Public education and educators are not the enemy
More than 100 educators and supporters from across New England converged on the lawn at Londonderry High School today in response to the Education Summit hosted by Campbell Brown and featuring six republican presidential candidates.
“We are here because we are not allowed inside,” said Scott McGilvray, NEA-New Hampshire President. Earlier in the day, NEA-NH member Penny Culliton was denied entry, even though she held a valid registration entry form. She was told, “It’s a private event and we can deny access to anyone we want” by event organizers.
All 17 Republican candidates ignored invitations from NEA-NH to sit down and meet with them to discuss their education policy and to try to secure NEA-NH’s recommendation for the Republican primary. In 2008, Mike Huckabee earned NEA-NH’s recommendation for their Republican members in that primary.
“They have disqualified themselves by barring us from entering the Summit and by refusing to sit down and discuss policy. These are not policy decisions, these are personal attacks on our profession,” continued McGilvray.
WATCH NOW: Rally video, including speaker’s remarks.
NEA-NH President Scott McGilvray’s Remarks:
I would like to welcome my brothers and sisters that have travelled here today from all across New England to stand strong with us against the GOP reform plan for education that embraces extreme right wing policies that equates to less opportunity for our students.
The 2016 presidential race has become a fight for the American Dream. Education is at the core—it’s the great equalizer—and many candidates within the GOP have made it their mission to weaken the public schools in their home states.
We’ve heard these candidates call to slash funding, close schools that serve students who struggle, and cut the pay of teachers whose students are not testing well. When more than 50 percent of children attending public school qualify for free or reduced lunch—who does this serve? The students or those looking to profit off of privatizing our education system?
Rather than handing our neighborhood schools over to business to make a quick buck, these candidates should be looking for smarter solutions that actually address the root causes of these problems and strive for schools that educate the whole child.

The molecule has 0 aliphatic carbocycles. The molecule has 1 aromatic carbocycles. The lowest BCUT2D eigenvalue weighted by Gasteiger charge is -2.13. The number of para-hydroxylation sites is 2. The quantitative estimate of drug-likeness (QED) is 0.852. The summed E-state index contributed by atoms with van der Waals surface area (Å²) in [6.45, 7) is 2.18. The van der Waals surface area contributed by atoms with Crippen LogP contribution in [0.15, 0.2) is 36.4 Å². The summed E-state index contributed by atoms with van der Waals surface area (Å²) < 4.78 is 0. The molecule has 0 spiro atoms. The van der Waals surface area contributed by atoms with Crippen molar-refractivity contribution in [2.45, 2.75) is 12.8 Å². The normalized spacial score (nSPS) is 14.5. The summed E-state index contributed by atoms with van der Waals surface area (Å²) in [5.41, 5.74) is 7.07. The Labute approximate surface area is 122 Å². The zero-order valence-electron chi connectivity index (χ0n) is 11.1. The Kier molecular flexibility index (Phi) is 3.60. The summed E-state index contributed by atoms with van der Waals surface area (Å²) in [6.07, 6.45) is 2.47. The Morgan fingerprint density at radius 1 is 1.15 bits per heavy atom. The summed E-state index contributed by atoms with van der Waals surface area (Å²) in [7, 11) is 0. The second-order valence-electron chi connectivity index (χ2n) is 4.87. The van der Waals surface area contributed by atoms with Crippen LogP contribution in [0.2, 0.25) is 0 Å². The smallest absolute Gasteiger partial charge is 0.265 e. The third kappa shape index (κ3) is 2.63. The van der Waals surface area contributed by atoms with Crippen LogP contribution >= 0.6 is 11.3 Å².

I believe amongst this crop of candidates is the most anti-public education, and anti-working class group that we have ever seen. They take pride in ignoring their constituents, and compare those of us who have dedicated our lives to educating and empowering students to terrorists. I will not give any one of them the satisfaction of being singled out.
It is not extreme to expect those entrusted to spend five days a week educating your children to be adequately qualified—or to believe that a child is more than a test score.
We are not the villains—we can stop the vilification, and attack on public education by uniting behind policies that are right for our future.
Londonderry Math Teacher Steven Tallo’s Remarks:
Good afternoon, my name is Stephen Tallo and I am math teacher here at Londonderry High School. I have been an educator for 29 years here in Londonderry and have been in the profession for 35 years.
NEA members, in school and classrooms all across the country, are leading creative and results-oriented programs and initiatives that help to transform public education for all students. Student achievement ought to be the driving force behind any initiative to improve public schools.
Those candidates in there don’t have the best interests of our students at heart. I know the students walking the halls of Londonderry High School and take pride in all of my students. Yet as an educator in this community, neither me nor any of my colleagues been asked to be a participant in that forum.